Special Report On Peripheral Vascular Disease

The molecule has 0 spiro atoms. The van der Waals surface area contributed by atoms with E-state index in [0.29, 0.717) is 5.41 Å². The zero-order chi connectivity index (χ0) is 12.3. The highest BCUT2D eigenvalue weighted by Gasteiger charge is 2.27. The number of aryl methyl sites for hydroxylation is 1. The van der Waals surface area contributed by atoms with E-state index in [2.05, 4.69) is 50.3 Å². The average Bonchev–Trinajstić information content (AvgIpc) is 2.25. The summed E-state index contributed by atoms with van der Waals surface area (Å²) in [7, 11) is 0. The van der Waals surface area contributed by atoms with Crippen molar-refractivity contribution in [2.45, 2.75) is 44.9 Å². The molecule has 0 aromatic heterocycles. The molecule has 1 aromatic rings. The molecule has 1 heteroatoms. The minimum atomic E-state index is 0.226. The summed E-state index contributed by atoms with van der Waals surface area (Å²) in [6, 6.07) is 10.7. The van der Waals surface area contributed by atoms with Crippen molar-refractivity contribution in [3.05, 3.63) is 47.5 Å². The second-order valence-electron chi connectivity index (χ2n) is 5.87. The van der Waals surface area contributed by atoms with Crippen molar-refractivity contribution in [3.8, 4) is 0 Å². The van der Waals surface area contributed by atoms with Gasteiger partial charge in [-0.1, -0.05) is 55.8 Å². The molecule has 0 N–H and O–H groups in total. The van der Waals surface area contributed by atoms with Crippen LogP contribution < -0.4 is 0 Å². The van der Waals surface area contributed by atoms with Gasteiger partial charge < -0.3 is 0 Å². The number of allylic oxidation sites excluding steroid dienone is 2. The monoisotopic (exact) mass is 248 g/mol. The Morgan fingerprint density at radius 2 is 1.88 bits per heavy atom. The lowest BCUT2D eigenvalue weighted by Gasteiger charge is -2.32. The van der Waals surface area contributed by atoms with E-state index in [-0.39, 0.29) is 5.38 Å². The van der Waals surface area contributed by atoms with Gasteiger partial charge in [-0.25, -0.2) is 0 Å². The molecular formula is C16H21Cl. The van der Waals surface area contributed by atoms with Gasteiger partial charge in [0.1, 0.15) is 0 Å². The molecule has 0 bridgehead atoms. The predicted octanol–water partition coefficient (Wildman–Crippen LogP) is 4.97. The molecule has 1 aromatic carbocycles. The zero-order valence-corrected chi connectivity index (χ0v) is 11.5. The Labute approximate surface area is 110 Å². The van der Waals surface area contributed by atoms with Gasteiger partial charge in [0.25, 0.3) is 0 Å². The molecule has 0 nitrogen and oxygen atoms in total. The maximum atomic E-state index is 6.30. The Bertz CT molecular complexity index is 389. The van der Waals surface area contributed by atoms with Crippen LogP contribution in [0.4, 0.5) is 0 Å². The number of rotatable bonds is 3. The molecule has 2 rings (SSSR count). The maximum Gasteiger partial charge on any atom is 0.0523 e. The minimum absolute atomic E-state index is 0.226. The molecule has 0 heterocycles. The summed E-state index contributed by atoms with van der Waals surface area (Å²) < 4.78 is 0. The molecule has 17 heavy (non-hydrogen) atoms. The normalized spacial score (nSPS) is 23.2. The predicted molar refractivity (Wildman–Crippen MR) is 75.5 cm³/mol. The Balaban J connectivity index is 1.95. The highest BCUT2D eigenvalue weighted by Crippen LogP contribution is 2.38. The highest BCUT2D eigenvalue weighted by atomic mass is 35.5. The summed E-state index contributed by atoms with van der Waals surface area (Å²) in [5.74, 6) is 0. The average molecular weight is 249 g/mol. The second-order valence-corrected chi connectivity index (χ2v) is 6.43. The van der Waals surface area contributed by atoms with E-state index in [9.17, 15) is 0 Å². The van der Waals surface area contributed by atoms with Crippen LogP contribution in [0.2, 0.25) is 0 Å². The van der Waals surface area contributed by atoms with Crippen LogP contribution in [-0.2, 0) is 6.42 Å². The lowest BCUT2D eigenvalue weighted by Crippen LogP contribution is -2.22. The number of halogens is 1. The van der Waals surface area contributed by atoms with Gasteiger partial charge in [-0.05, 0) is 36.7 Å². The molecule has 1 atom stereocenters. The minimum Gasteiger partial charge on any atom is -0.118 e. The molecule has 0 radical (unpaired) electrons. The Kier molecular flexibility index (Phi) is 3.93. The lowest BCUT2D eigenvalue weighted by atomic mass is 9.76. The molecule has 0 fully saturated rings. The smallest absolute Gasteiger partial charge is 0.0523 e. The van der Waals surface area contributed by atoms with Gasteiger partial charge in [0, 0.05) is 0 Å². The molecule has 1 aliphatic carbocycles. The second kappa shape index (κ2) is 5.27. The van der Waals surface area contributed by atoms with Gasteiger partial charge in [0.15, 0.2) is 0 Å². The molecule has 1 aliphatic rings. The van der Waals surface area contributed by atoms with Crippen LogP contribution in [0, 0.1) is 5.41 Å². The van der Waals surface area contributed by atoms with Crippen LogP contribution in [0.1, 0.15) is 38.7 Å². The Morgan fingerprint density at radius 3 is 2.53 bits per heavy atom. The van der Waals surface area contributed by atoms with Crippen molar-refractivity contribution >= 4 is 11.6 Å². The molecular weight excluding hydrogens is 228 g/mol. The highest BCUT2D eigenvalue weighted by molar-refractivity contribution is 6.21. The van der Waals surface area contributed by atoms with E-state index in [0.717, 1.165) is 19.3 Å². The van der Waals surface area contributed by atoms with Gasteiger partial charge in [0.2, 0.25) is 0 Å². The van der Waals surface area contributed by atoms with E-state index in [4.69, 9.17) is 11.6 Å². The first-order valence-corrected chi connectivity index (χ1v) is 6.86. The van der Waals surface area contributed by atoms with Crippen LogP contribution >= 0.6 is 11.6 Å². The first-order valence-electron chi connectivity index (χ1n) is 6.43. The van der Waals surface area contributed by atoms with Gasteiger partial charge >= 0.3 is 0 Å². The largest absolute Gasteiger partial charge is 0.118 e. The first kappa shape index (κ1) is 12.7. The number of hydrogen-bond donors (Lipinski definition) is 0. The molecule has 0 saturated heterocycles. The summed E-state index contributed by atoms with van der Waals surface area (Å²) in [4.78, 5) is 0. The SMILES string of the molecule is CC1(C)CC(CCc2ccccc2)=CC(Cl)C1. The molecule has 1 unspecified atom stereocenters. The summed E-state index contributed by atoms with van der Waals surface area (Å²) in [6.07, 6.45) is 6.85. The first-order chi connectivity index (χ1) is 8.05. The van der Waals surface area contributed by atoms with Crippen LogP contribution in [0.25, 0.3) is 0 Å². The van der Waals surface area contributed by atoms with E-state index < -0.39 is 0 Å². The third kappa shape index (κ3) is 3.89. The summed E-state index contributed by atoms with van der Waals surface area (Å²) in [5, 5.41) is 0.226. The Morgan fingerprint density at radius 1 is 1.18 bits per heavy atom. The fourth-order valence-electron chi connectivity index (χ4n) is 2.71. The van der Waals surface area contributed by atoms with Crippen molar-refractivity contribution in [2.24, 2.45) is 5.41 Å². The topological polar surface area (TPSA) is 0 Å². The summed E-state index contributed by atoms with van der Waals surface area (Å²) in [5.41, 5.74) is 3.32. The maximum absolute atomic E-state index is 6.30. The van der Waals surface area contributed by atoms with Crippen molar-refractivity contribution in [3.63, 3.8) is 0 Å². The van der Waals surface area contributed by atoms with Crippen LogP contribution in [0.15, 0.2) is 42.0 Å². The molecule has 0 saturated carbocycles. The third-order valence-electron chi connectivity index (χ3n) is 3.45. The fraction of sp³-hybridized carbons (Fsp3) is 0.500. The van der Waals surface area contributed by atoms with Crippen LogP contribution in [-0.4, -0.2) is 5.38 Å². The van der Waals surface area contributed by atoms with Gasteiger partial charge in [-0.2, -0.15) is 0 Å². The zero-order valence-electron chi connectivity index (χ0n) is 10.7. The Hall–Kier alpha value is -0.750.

Peripheral vascular disease goes by many names. PVD, PAD, arteriosclerosis, blockage of leg arteries, claudication, intermittent claudication, vaso-occlusive disease of the legs, arterial insufficiency of the legs and poor blood flow of the legs, are all names used to refer to this common condition. Regardless of what you call it, it is a very serious medical condition that sometimes presents with no symptoms what so ever. When there are symptoms, the most common complaints are recurrent leg pain and cramping and calf pain with exercise. Peripheral vascular disease is a condition of the blood vessels that leads to narrowing of the arteries that supply the legs and feet. The narrowing of the blood vessels leads to decreased blood flow, which can injure nerves and other tissues. Causes, incidence, and risk factors Peripheral artery disease is caused by many factors. Basically, this problem occurs when fatty material, called plaque, builds up on the walls of your arteries. This causes the arteries to become narrower. The walls of the arteries also become stiffer and cannot widen to allow greater blood flow when needed. This is very similar to build up in a pipe that leads to slower drainage of water and ultimately a clogged drain. As a result, when the muscles of your legs are working harder, like with exercise, they cannot get enough blood and oxygen. Eventually, there may not be enough blood and oxygen, even when the muscles are resting. Peripheral artery disease is a common disorder that usually affects men over age 50 but it can affect both sexes and people as young as 30. People are at higher risk if they have a history of: • Diabetes • Abnormal cholesterol • Heart disease • High blood pressure • Kidney disease involving hemodialysis • Smoking • Stroke Symptoms The classic symptoms are pain, achiness, fatigue, burning, or discomfort in the muscles of your feet, calves, or thighs. These symptoms usually appear during walking or exercise and go away after several minutes of rest. At first, these symptoms may appear only when you walk uphill, walk faster, or walk for longer distances. Slowly, these symptoms come on more quickly and with less exercise. Your legs or feet may feel numb when you are at rest. The legs also may feel cool to the touch, and the skin may look pale. When peripheral artery disease becomes severe, you may have: • Pain and cramps at night • Pain or tingling in the feet or toes, which can be so severe that even the weight of clothes or bed sheets is painful • Pain that is worse when you raise the leg and improves when you dangle your legs over the side of the bed • Skin that looks dark and blue • Sores that do not heal • impotence Signs and tests During an examination, the health care provider may find: • Decreased blood pressure in the affected limb • Loss of hair on the legs or feet • Weak or absent pulses in the limb When PVD is more severe, findings may include: • Calf muscles that shrink • Hair loss over the toes and feet • Painful, non-bleeding sores on the feet or toes (usually black) that are slow to heal • Paleness of the skin or blue color in the toes or foot • Shiny, tight skin • Thick toenails Sometimes there are no symptoms. This is often referred to as a “silent killer.” Unfortunately, people with PVD have a five year mortality rate of 64%. This is higher than prostate cancer, breast cancer or colon cancer. Testing A simple, painless, in office test is all that is needed to confirm this diagnosis. We offer the test at Sarasota Foot Care Center. It is called a vascular test. If you have diabetes and are over the age of 50, the American Diabetes Association recommends getting the vascular test as a screening tool. Treatment Self-care: • Balance exercise with rest. Walk or do another activity to the point of pain and alternate it with rest periods. Over time, your circulation may improve as new, small blood vessels form. Always talk to the doctor before starting an exercise program. • Stop smoking. Smoking narrows the arteries, decreases the blood's ability to carry oxygen, and increases the risk of forming clots. • Take care of your feet, especially if you also have diabetes. Wear shoes that fit properly. Pay attention to any cuts, scrapes, or injuries, and see your doctor right away. Tissues heal slowly and are more likely to get infected when there is decreased circulation. • Make sure your blood pressure is well controlled. • Reduce your weight, if you are overweight. • If your cholesterol is high, eat a low-cholesterol and low-fat diet. • Monitor your blood sugar levels if you have diabetes, and keep them under control. Calling your health care provider Call your health care provider if you have: • A leg or foot that becomes cool to the touch, pale, blue, or numb • Chest pain or shortness of breath with leg pain • Leg pain that does not go away, even when you are not walking or moving, called rest pain • Legs that are red, hot, or swollen • New sores/ulcers • Signs of infection • Symptoms of arteriosclerosis of the extremities Committed to your health, Dr. Craig Conti Sarasota Foot Care Center www.sarasotafootcarecenter.com

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